A relieved Sunderland boss Roy Keane praised his players' battling display after they came from a goal down to salvage a point against Fulham at the Stadium of Light.
Kenwyne Jones netted the vital equaliser in the 86th minute, which cancelled out a Simon Davies opener in the 32nd minute.
It really was a game of two halves as Fulham dominated a nervous Sunderland in the first-half, but the Black Cats looked a different team in the second period.
Their come-back was even more commendable as they had been reduced to ten men when Greg Halford was sent-off in the 67th minute for a second bookable offence.
And they could then have won the game deep into injury time but substitute Anthony Stokes shot straight at keeper Antti Niemi from point-blank range.
Despite the wasted chance, Sunderland boss Roy Keane believed it was a point gained, rather than two lost.
"The first half we were disappointing, our passing wasn't up to scratch, our energy levels certainly weren't there. I suppose I was glad to get them in at half-time," he said.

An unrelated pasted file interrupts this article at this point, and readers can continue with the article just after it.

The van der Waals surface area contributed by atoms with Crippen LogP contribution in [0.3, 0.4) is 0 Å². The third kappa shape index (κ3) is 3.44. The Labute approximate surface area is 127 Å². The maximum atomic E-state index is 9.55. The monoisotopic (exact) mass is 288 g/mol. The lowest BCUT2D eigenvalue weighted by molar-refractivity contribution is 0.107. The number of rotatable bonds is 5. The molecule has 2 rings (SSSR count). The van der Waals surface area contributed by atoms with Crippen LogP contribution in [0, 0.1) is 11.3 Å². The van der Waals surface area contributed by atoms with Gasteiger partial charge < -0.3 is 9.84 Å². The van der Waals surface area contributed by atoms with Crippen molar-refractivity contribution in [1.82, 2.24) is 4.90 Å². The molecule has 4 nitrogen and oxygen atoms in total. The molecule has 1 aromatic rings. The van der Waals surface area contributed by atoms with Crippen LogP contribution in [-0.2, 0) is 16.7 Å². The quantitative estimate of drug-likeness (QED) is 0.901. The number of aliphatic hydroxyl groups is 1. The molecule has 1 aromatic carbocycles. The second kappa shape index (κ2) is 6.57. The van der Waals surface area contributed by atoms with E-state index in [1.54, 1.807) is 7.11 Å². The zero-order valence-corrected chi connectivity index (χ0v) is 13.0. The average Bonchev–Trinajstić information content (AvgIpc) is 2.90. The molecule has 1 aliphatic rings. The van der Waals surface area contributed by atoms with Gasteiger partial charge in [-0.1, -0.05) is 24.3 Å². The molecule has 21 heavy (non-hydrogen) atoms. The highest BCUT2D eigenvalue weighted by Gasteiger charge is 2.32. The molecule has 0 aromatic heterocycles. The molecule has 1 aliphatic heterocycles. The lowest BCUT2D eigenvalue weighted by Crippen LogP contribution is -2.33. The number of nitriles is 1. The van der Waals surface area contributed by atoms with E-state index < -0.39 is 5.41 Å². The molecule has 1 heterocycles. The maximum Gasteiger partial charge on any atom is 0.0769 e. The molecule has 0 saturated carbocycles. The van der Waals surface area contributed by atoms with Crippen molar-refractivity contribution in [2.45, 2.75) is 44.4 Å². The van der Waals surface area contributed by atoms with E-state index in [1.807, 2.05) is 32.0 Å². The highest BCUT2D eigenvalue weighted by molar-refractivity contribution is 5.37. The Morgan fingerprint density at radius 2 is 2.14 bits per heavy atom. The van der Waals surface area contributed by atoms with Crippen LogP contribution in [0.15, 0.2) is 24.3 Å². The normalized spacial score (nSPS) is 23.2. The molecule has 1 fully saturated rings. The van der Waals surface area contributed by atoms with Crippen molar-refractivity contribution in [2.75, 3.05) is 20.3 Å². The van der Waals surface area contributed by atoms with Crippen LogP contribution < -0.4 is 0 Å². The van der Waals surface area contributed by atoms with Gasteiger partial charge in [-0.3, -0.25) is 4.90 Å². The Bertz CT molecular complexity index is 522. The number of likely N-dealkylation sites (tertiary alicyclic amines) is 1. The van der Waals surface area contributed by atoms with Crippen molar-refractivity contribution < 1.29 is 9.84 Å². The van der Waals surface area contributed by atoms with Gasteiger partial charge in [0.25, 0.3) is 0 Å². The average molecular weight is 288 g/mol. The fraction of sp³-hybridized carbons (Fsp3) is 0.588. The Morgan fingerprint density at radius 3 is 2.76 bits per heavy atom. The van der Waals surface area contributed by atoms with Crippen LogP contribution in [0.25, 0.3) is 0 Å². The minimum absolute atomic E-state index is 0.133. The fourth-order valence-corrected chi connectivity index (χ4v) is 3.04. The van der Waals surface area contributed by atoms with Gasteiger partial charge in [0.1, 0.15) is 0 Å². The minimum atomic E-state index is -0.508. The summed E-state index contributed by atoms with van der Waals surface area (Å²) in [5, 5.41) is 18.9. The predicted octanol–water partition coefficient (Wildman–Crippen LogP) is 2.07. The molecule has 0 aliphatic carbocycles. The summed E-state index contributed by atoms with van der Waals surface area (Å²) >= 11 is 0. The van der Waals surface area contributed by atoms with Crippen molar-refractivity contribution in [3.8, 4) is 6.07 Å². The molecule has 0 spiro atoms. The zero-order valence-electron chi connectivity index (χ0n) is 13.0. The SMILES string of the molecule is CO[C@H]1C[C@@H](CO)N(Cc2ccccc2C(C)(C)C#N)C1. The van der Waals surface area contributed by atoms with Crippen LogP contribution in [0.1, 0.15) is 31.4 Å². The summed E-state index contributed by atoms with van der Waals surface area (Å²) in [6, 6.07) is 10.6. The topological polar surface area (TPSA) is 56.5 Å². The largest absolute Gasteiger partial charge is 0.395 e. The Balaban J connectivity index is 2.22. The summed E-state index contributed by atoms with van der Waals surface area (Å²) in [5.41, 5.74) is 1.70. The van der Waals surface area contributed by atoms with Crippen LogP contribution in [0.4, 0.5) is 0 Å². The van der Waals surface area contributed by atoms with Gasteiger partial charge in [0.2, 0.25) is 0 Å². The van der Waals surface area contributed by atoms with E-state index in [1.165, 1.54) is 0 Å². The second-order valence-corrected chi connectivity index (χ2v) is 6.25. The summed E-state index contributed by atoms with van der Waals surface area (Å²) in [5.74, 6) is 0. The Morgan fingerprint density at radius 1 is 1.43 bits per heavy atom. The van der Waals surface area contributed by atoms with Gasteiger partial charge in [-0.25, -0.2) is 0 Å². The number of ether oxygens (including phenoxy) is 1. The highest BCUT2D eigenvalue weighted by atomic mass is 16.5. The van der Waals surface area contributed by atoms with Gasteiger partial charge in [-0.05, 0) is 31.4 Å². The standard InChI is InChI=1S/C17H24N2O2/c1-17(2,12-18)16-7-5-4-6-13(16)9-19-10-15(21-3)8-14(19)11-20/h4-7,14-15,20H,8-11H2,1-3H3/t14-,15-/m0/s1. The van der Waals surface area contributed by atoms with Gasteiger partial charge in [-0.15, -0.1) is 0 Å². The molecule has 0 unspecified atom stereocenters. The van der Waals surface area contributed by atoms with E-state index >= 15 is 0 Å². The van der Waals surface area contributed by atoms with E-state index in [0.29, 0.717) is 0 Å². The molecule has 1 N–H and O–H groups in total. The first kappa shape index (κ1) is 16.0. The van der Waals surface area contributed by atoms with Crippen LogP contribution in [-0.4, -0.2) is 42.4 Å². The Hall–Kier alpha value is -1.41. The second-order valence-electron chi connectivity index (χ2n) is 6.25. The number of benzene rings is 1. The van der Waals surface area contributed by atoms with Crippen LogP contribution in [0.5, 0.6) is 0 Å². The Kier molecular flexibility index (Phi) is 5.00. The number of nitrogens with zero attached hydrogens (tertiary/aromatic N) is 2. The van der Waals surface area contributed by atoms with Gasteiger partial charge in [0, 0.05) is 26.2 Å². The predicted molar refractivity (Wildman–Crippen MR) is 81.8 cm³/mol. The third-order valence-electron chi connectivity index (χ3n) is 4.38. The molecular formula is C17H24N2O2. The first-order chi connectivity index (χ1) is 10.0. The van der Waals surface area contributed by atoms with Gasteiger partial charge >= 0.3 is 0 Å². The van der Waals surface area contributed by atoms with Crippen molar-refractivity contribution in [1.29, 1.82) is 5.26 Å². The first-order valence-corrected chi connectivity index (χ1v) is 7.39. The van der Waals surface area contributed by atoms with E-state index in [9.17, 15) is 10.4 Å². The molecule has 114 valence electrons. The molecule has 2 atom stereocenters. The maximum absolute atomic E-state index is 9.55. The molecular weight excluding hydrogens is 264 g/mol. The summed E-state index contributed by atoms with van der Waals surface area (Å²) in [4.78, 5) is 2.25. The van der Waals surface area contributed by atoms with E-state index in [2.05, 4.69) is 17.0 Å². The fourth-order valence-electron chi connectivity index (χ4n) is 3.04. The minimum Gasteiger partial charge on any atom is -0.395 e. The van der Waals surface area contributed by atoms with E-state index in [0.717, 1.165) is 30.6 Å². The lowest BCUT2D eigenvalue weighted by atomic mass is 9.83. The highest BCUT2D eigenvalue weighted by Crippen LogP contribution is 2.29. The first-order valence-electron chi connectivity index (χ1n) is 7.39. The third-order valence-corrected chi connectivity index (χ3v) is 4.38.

When asked what made the difference in the second-half, he said: "Maybe the fact we went down to ten men and we thought we'd have to have a go at them.
"I thought our three substitutions had a big difference, a big influence on the game when they came on."
Keane revealed goal-scorer Jones had not been able to train during the week because of a slight calf problem and he only had 16 first-team players available, a lot of whom were carrying knocks.
"Credit to Kenwyne, especially when we went down to ten men. He was up there on his own but he was a real handful again. He was fantastic today again," said Keane, who praised all his players for their battling display.
"I was delighted with them. The character they keep showing doesn't surprise me...we'll need that between now and the end of the season," said Keane, who also praised the fans for staying behind the team, saying they were 'a different class today'.
He concluded: "On another day we could have won it, their keeper made two great saves.
"When you're one-nil down with 20 minutes to go and you're down to ten men, I suppose you look at it as a point gained rather than two dropped."